Nuclear desalination provides clean water without greenhouse gas emissions

  • Nuclear energy has a central role to play in achieving universal access to clean water and sanitation. 
  • Desalination of seawater using heat generated by nuclear reactors produces pure, clean water, without the greenhouse gases emitted by the fossil fuel plants that power desalination units.

Clean and accessible water supplies are essential for economic development and human health. The World Health Organization predicts that by 2025, half of the world’s population will be living in water-stressed areas.

Desalination of water can address the challenges water-stressed areas face, but most desalination plants are powered by fossil fuels, resulting in the emission of greenhouse gases. Nuclear reactors, in addition to providing electricity, can be a source of clean water.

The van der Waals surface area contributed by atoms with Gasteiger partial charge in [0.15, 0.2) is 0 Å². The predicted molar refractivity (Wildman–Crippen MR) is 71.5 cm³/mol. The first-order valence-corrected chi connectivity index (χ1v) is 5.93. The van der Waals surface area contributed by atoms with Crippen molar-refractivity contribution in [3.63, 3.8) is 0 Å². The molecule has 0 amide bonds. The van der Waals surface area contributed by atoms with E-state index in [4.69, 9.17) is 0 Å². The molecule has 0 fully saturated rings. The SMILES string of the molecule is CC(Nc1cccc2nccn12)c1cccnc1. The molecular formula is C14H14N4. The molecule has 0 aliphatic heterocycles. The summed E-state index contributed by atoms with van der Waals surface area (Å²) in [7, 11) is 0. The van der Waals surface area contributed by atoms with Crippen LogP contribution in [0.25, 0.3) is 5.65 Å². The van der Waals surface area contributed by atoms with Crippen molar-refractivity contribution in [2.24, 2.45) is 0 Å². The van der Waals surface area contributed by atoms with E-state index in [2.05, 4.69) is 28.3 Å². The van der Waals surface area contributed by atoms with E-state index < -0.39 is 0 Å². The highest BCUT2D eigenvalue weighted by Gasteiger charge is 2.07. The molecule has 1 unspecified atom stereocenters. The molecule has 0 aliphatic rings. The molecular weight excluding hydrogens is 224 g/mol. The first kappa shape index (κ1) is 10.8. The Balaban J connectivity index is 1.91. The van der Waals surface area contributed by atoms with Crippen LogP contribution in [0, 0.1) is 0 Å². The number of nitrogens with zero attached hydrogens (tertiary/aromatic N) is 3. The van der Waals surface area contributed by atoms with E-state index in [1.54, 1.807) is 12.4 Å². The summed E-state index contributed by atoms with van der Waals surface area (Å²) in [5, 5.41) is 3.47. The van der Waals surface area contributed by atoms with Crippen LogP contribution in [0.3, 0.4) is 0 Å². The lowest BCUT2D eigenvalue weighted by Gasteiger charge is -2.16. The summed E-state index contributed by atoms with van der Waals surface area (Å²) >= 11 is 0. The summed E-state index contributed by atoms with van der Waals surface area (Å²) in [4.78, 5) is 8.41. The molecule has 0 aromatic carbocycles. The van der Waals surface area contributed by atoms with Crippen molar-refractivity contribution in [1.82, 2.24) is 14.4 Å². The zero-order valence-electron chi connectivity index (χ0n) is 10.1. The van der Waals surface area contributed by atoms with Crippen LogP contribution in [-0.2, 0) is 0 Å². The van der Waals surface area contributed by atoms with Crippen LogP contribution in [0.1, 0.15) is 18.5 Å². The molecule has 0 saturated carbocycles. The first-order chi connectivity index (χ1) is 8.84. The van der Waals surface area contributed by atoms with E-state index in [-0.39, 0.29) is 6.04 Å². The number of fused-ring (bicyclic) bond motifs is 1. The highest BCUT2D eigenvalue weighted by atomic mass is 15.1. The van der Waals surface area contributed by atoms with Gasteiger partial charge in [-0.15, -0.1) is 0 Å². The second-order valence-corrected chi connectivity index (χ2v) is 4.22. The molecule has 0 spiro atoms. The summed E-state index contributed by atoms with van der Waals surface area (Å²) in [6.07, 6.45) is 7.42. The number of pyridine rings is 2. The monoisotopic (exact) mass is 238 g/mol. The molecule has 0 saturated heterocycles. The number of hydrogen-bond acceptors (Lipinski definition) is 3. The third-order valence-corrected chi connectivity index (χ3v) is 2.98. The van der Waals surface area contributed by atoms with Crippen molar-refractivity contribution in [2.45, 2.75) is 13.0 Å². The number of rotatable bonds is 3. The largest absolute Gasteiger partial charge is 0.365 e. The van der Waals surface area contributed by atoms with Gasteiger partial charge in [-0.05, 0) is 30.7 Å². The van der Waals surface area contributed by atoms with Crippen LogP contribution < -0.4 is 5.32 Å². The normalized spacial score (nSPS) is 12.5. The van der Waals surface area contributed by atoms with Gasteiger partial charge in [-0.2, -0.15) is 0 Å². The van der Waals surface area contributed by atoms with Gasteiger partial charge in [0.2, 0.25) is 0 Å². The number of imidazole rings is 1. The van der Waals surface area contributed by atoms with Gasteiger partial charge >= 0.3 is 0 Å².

Nuclear reactors produce steam heat that drives turbines to make electricity, and leftover heat can be used to boil ocean water. The steam that condenses is clean, and the remaining salt can be returned to the ocean.

Nuclear science can also be used to clean water. The textile industry consumes huge amounts of water and chemicals, such as dyes, starches, acids, salts, and detergents. These would normally be treated chemically, creating secondary waste. However, nuclear electron beam technology is used instead. The electron beams break apart the chemical bonds of clothing dyes and removes pollutants, allowing recycling of the water for reuse. At one textile factory in Southern China the technique saves up to 4.5 million m3 of fresh water annually, equivalent to the water consumed by about 100,000 people.

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